The idea of what Aquino missed out on – particularly in his personal life – is what made Roxas first choke up during an hour-long interview. 

“I’m sad that he’s passed. I’m really, really, really sad that he died alone, that he didn’t experience the joys of having a wife, kids…which are profoundly…I mean, malungkot lang ako na na-miss niya ‘yun, para sa kanya, bilang kaibigan (Speaking as a friend, I’m sad that he missed out on that),” said Roxas. 

Looking ahead, Roxas is confident that “history will treat [Aquino] well.” And he’s even more sure that his parents – democracy icons Ninoy and Cory Aquino – will view his presidency and life with pride. 

“I think the single biggest motivation ni PNoy is, maging proud sa kanya ang magulang niya, na wala siyang ikahihiya sa magulang niya (for his parents to be proud of him, and that he would not be ashamed of anything). That’s a very strong motivation,” he said. 

Aquino joins Roxas and the Liberal Party during a campaign sortie in 2016.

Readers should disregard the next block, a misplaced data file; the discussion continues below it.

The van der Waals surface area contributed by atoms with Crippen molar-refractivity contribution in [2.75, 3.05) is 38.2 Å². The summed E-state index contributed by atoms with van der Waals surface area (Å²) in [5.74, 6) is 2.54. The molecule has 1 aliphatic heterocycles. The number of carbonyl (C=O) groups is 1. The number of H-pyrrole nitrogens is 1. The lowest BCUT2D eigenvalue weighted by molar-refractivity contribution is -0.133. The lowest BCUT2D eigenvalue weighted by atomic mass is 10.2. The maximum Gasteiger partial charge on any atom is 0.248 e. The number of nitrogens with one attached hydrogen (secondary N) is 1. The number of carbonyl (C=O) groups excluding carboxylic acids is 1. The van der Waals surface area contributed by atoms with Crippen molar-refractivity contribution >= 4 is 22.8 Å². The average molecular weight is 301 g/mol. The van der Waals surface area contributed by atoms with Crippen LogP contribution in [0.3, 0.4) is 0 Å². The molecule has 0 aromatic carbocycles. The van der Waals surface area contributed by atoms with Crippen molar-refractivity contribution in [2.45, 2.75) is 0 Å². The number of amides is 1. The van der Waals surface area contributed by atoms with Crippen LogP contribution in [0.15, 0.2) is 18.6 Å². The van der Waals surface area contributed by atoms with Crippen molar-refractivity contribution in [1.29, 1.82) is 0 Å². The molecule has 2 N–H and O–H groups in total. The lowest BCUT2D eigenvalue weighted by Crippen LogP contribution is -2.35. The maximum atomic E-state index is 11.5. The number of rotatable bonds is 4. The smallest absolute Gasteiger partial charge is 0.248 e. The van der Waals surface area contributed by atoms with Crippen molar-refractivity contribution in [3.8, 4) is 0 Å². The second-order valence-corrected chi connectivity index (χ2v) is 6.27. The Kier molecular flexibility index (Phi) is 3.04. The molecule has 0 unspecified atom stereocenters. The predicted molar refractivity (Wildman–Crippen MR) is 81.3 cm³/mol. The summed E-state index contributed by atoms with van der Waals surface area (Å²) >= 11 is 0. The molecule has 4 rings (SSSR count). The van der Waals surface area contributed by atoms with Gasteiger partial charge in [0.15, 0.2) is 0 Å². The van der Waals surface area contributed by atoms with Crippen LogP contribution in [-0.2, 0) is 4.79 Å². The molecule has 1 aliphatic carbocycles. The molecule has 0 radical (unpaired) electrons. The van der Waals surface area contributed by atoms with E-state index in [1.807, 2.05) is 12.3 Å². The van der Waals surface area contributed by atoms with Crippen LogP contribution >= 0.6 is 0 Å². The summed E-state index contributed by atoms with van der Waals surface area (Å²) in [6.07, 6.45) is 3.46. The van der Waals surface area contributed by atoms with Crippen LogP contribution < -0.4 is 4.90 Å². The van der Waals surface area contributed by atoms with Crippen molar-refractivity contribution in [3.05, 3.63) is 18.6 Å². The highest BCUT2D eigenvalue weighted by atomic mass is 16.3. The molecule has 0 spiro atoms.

Malacañang Photo Bureau file photo

Roxas last saw Aquino in person in late 2020, at his home along Times Street. He admitted he wasn’t sure Aquino felt lonely, sad, or happy during his final hours. But he was sure of one thing. 

Sigurado, sigurado, puwede niyang harapin nanay niya at tatay niya. And that’s all you can ask for, di ba? Everything else, if at the end, puwede mo harapin magulang mo, ok na ‘yun (you’re able to face your parents, that would be fine). To use his phrase, ‘Chief, boundary na ako.So yun na ‘yun,” he said. (Chief, I’ve fulfilled my requirements. So that’s it.)

He paused and considered his next words. “With dispassion, with time, with distance, we’ll see that PNoy did well.” –

Bea Cupin

Bea is a senior multimedia reporter who covers national politics. She's been a journalist since 2011 and has written about Congress, the national police, and the Liberal Party for Rappler.